Doctors Challenge Insurer's Network Blue Cross and Blue Shield Says It's Trying to Keep Members' Fees Low

Article excerpt

Byline: Sarah Skidmore, Times-Union business writer

The slow simmer of physician discontent with Jacksonville-based Blue Cross and Blue Shield of Florida has been heating up.

Insurers are rarely heralded by physicians, but what started as grumblings this spring from Florida physicians has grown into two lawsuits, a state regulatory investigation and the opposition of the state's largest physician group.

These malcontent voices are more than a common gripe; they say that Blue Cross is terminating contracts with physicians irresponsibly -- thereby threatening the patient-physician relationship.

Blue Cross asserts the constant maintenance of its network of physicians is just standard cost-containment practice and says it has to be done to keep premiums low for members. While the insurer admits some terminations have been made, it has kept its total number of available physicians relatively stable in the past two years. Blue Cross said it did not have a complete history of the total number of terminations made in the past three years.

BREWING DISCONTENT

Various groups began grumbling in the spring when Blue Cross made a round of layoffs in its preferred provider organization and health maintenance organization lines. At this point, Blue Cross had dropped about 130 physicians during the year -- several Duval County physicians were included in these terminations. Then a physician in Bradenton brought the issues to a boil for Florida's medical community.

Carlos Mendez, a pediatrician, received a letter terminating his contract after 15 years with the insurer as part of the "periodic re-evaluation."

Mendez said the insurer dropped him because he often made medical decisions that were costing the company too much money.

He often sent patients to specialists that were outside the insurer's network. The physician said he refers patients only to specialists and other physicians he knows and is comfortable with -- people he'd send his family to. But if he stuck to the network Blue Cross has set up, he said, some of his patients would have to go to Tampa for care.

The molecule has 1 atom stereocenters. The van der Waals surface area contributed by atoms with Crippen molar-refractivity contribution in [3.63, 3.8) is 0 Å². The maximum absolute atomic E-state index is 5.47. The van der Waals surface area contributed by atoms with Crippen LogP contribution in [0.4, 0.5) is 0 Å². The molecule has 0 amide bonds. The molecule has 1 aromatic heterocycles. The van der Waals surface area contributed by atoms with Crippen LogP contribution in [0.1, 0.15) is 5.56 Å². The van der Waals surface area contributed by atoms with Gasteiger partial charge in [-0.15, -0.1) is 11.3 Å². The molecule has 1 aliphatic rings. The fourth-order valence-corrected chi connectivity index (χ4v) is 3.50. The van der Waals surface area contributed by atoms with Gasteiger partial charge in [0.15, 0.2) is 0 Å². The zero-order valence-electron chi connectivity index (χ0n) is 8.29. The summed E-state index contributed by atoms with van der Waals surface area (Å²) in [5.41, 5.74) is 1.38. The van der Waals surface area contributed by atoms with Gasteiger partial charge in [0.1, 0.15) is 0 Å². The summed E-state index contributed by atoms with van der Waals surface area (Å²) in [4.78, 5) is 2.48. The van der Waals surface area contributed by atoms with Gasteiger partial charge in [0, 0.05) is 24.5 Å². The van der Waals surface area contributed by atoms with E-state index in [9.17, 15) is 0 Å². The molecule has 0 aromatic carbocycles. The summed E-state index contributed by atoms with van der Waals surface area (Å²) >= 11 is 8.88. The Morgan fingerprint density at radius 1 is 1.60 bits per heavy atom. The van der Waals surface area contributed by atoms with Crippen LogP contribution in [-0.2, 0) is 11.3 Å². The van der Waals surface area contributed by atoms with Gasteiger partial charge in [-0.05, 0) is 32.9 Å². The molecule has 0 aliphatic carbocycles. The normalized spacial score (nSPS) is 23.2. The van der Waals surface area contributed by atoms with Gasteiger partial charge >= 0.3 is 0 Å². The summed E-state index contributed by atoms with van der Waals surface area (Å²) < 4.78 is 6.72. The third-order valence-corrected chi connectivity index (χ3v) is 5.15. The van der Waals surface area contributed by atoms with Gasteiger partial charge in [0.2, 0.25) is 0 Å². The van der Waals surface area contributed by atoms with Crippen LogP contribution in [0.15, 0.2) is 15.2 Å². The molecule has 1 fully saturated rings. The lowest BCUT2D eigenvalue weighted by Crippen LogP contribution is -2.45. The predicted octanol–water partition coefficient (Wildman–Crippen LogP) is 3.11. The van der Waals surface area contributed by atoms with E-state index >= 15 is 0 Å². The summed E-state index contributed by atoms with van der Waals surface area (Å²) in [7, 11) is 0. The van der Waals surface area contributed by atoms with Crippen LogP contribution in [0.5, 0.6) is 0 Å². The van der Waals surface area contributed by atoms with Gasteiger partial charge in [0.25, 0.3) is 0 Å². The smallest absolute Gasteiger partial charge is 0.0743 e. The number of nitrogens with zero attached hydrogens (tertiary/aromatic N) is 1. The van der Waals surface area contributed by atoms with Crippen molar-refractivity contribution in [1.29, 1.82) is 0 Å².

He and his staff encouraged patients experiencing difficultly with claim approval to call the company to complain.

"The squeaky wheel didn't get the grease this time," Mendez lamented.

But it caught other people's attention. In the midst of the spring terminations, the Florida Medical Association caught wind of the situation from many angry members who were terminated or rallying in support behind Mendez.

The FMA issued an alert in June saying the organization was "very alarmed about the orchestrated statewide effort being undertaken by Blue Cross and Blue Shield of Florida to terminate Florida physicians from its various health plans."

In the same month, the FMA sent a letter to the Department of Insurance alerting it of the situation and requesting an investigation of the insurer for "adverse action against a provider" on behalf of Mendez and other terminated physicians.

The Department of Insurance is still investigating under a new provision of the law, instituted only last October, that affirms a physician's ethical responsibility to act on behalf of patients without fear of retribution from insurers. The FMA also complained of Blue Cross violating state laws on unfair competition and deceptive practice, for which it also is being investigated.

Should the department find Blue Cross in violation, the state decides the fate of the insurer. The department said it would be premature to speculate what the outcome would be because the investigation is not complete.

Mendez filed a lawsuit against Blue Cross for the termination of his contract that is still in the courts.

Blue Cross declined to comment on any individual cases.

Mendez said his practice might not ever recoup the losses from the termination, even if he is reinstated. …

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